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August 2023

How the fridge helps us think about the essential safeguarding skills

Estimated reading time: 4 minutes, 30 seconds

A member of the NSAB team recently had a refrigerator emergency. It just stopped working. You can hear the cry of ‘Nooooo!’. After some frantic activity a replacement was found and has now been delivered. It is only when an essential modern life appliance stops working that we appreciate how ‘essential’ they are.

My own fridge was also bought in a rush when the old one broke down during a heatwave, but it is not quite big enough for what we need. As a result it is subject to frequent grumbling, especially after the weekly shop. ‘Oh, this fridge really gets on my wick!’ I can hear my wife mutter, as she engages in yet another game of fridge Tetris.

The fridge is such an essential component of modern life that it’s hard to imagine what the world was like without it. It just sits there doing its thing, without us really noticing.

People have been trying to keep food fresh by storing it at lower temperatures for thousands of years. The Chinese harvested ice from rivers and lakes as early as 1000 BC. But refrigerators as we know them are a relatively modern invention, from the work of numerous inventors in the 1800s to the first patented inventions of the 1850s. By the 1940s refrigerators became even more widespread in private homes. The Science Museum in London has a number of fridges in its collection and there is even an International Journal of Refrigeration. This is important stuff!

An often talked about notion is that safeguarding is an ‘essential’ role for all, across all services and sectors, whether you are in a paid role or volunteering.

Safeguarding is central to everything we do - an idea reflected in the phrase about safeguarding being ‘everyday business for everybody’.

But what might be on a list to support / reinforce safeguarding as an essential skill for the workforce? There are lots of things. For me these include:

  • Having ‘good’ radar. If something doesn’t look or feel right, it probably isn’t. Trust your instincts. From my experience working in safeguarding adults, I have found two good questions to ask oneself are:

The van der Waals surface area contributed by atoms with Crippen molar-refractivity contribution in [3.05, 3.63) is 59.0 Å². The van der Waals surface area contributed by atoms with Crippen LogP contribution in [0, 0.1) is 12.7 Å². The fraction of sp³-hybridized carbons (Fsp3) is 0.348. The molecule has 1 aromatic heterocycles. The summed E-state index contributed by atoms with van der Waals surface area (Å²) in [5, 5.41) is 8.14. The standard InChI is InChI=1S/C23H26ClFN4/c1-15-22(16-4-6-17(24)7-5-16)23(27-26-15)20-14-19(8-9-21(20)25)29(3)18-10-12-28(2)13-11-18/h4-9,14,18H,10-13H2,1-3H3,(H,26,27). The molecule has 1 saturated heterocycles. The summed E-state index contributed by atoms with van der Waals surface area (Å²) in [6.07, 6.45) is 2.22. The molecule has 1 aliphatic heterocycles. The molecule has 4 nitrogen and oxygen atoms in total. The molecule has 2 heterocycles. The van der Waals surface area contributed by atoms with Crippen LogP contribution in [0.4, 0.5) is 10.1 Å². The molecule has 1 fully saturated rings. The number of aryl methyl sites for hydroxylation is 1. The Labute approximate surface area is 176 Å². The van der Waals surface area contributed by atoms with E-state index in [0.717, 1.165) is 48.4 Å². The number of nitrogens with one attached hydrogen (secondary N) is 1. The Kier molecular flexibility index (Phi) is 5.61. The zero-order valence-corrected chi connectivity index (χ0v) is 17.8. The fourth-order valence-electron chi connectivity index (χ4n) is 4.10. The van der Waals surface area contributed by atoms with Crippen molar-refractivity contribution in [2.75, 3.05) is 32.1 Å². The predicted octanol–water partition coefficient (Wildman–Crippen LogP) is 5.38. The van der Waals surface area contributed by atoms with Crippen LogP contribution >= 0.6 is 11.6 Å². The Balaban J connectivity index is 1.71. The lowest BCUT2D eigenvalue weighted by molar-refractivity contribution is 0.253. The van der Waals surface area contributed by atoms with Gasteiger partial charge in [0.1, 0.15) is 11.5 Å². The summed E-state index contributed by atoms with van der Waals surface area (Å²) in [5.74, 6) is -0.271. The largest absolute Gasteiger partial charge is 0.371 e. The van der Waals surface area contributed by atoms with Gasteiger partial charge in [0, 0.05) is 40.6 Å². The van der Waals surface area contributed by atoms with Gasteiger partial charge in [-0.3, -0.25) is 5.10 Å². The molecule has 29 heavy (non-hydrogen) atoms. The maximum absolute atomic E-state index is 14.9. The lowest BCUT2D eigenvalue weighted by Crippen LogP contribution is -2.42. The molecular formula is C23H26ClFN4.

‘If this was happening to a friend or a family member, would I be concerned? and

‘What would I want someone seeing or hearing this to do? I would want them to do something, not ignore it

  • Starting a safeguarding conversation. This is something I wrote about in the July blog. There’s a good reason for asking about abuse as part and parcel of working with someone. In a 2021 systematic review of domestic abuse disclosure to health professionals, what supported a victim disclosing abuse was health professionals who engaged in direct questioning and maintained a supportive and safe environment. Remember: abuse thrives on secrecy, so not asking the question may enable it to continue.

  • Positive communication. This includes communicating with flexibility, reliability and patience, and a readiness to believe the unbelievable. However, these qualities alone will not suffice. We must all have a strong understanding of safeguarding principles, issues, policies and procedures.

  • Safeguarding principles, policies and procedures. When was the last time you or your team did a quick ‘check in’ with the NSAB multi-agency policy? Do you know the procedures for raising a safeguarding concern and sharing information? This is not about knowing it chapter and verse (although that would be good too), but to get a quick overview. Why not take five minutes to have a look and brief your colleagues on the key points at the next team meeting? You can find the policy here.

    This is also wider than just a policy. It is about knowing how to apply the principles of Making Safeguarding Personal (MSP), and having a confident understanding of the six principles of safeguarding - see my June blog. It is also about understanding dignity and respect when working with individuals and demonstrating support for the following:

-   that every person has right to protection – not to live their life in fear

-   a multi-agency approach is the most effective

-   choices and empowerment can involve risk

-   risks should be understood, recognised and reduced wherever possible

However, most important of all the essential features of safeguarding practice is taking action. It’s about asking a question if something is bothering you and does not look right, doing something rather than nothing at all. As Albert Einstein said:

‘The world is not dangerous because of those who do harm. It’s dangerous because of those who watch and do nothing.’

By using all of the above we won’t put our safeguarding practice ‘on ice’ (sorry for the bad pun).

Thank you.

Walter Lloyd-Smith

NSAB Board Manager

Email: [email protected]